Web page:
Did you know that June is National Pollinator Month? It sounds funny, but as "Snapshot" learned while documenting last Sunday's Give Bees a Chance dinner at Emmer & Rye – one of five nationwide fundraiser meals organized by Whole Foods' Whole Kids Foundation, which funds grants for gardens and apiaries (bee hives) in schools – understanding the context is essential to human survival. One in three bites of food we eat – essentially all fruits and vegetables – is thanks to natural pollinators like honey bees, which are increasingly endangered due to the destruction of habitats via urban sprawl and widespread pesticide use. By documenting this dinner and a subsequent visit to Small Middle School, the most recent of five local grant recipients over seven years, "Snapshot" discovered what all the buzz is about.
Sunday's dinner raised $2,000 for future Austin school apiaries. "Mostly, we fund school gardens, because we know that when kids grow food, they're much more willing to eat food," said Nona Evans, executive director at Whole Kids Foundation. "When you have gardens, you have bees. The lessons that come from hosting a hive are immense."
The Emmer & Rye hive at work: "If bees became extinct, most of what this meal was would not exist," said head chef/owner Kevin Fink (left, preparing a cucumber and honey salad). "There are just so many fallout effects to what that is – I know it would be catastrophic."
The Honey Bee (above) – made with Waterloo Gin, Balcones Rumble (a spirit of figs and honey in the style of bourbon), peaches, lime juice, orange vinegars, and honey – and a strawberry and honey sorbet with salted cream (below).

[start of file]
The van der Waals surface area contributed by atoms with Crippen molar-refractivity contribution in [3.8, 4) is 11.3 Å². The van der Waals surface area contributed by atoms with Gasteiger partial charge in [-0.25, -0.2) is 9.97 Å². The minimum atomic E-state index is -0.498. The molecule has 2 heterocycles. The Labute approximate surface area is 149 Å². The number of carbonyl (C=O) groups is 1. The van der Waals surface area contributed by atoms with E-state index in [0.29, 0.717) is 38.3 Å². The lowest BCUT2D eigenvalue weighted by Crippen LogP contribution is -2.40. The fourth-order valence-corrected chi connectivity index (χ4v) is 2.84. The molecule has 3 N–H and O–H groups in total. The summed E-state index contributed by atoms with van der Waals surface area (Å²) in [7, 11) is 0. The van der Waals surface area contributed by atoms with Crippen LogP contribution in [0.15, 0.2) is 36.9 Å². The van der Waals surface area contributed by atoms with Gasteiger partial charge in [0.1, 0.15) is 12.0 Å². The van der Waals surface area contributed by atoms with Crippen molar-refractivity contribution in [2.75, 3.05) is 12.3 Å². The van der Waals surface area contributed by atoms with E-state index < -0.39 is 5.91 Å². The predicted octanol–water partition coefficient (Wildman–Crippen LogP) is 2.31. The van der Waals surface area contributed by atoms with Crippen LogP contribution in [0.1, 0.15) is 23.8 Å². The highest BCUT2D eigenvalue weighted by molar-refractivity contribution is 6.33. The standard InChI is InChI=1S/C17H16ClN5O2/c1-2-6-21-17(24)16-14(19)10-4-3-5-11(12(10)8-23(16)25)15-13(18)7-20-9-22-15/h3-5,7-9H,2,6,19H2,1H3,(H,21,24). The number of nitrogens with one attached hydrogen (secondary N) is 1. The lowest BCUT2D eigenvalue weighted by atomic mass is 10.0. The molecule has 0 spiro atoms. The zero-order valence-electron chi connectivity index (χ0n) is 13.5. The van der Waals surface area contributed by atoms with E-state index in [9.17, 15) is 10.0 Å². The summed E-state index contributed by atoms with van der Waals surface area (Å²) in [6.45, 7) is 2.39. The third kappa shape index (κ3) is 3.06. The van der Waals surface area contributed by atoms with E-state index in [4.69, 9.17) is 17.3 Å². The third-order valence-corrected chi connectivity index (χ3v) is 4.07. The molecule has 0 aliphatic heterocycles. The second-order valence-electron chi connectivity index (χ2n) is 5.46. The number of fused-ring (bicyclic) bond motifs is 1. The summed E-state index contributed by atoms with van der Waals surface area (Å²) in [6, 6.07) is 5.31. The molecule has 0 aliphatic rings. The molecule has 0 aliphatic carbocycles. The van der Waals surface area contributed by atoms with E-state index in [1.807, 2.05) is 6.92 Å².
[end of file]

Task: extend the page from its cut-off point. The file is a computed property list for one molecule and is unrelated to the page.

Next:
Small Middle School principal Matt Nelson: "We want to make sure that our kids know the majority of foods they eat still rely on bees for pollination. We're looking forward to the cross-curricular aspect ... math and science – counting and tracking and making hypotheses about bees – and even liberal arts activities like writing stories about their life cycles."
A close-up of apiaries at Small Middle School: "When you take a frame of bees out of a hive, you're holding an entire world in your hands. You have to move incredibly slowly, and when you do that, they're happy to show you everything that's going on," said Evans, who recently took up beekeeping at home. "Our world is busy, and bees are busy, so if you can make some space and look a little deeper, you might actually see the cooperation it takes to pollinate plants across nature's entire spectrum ... a key to health and happiness."
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